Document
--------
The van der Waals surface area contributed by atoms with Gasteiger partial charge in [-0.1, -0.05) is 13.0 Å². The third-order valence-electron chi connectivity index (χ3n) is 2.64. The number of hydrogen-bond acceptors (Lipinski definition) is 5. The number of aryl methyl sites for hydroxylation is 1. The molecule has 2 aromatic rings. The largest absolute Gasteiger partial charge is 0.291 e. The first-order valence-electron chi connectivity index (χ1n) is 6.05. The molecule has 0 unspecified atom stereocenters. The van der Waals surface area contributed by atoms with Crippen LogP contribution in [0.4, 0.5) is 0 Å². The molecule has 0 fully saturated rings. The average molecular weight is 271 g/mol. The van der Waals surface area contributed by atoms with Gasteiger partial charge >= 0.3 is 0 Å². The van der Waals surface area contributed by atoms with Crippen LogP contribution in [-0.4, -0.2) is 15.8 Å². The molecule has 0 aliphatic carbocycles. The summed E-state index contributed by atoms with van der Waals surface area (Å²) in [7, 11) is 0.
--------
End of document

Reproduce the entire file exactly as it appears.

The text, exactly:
The van der Waals surface area contributed by atoms with Gasteiger partial charge in [-0.1, -0.05) is 13.0 Å². The third-order valence-electron chi connectivity index (χ3n) is 2.64. The number of hydrogen-bond acceptors (Lipinski definition) is 5. The number of aryl methyl sites for hydroxylation is 1. The molecule has 2 aromatic rings. The largest absolute Gasteiger partial charge is 0.291 e. The first-order valence-electron chi connectivity index (χ1n) is 6.05. The molecule has 0 unspecified atom stereocenters. The van der Waals surface area contributed by atoms with Crippen LogP contribution in [0.4, 0.5) is 0 Å². The molecule has 0 fully saturated rings. The average molecular weight is 271 g/mol. The van der Waals surface area contributed by atoms with Gasteiger partial charge >= 0.3 is 0 Å². The van der Waals surface area contributed by atoms with Crippen LogP contribution in [-0.4, -0.2) is 15.8 Å². The molecule has 0 aliphatic carbocycles. The summed E-state index contributed by atoms with van der Waals surface area (Å²) in [7, 11) is 0.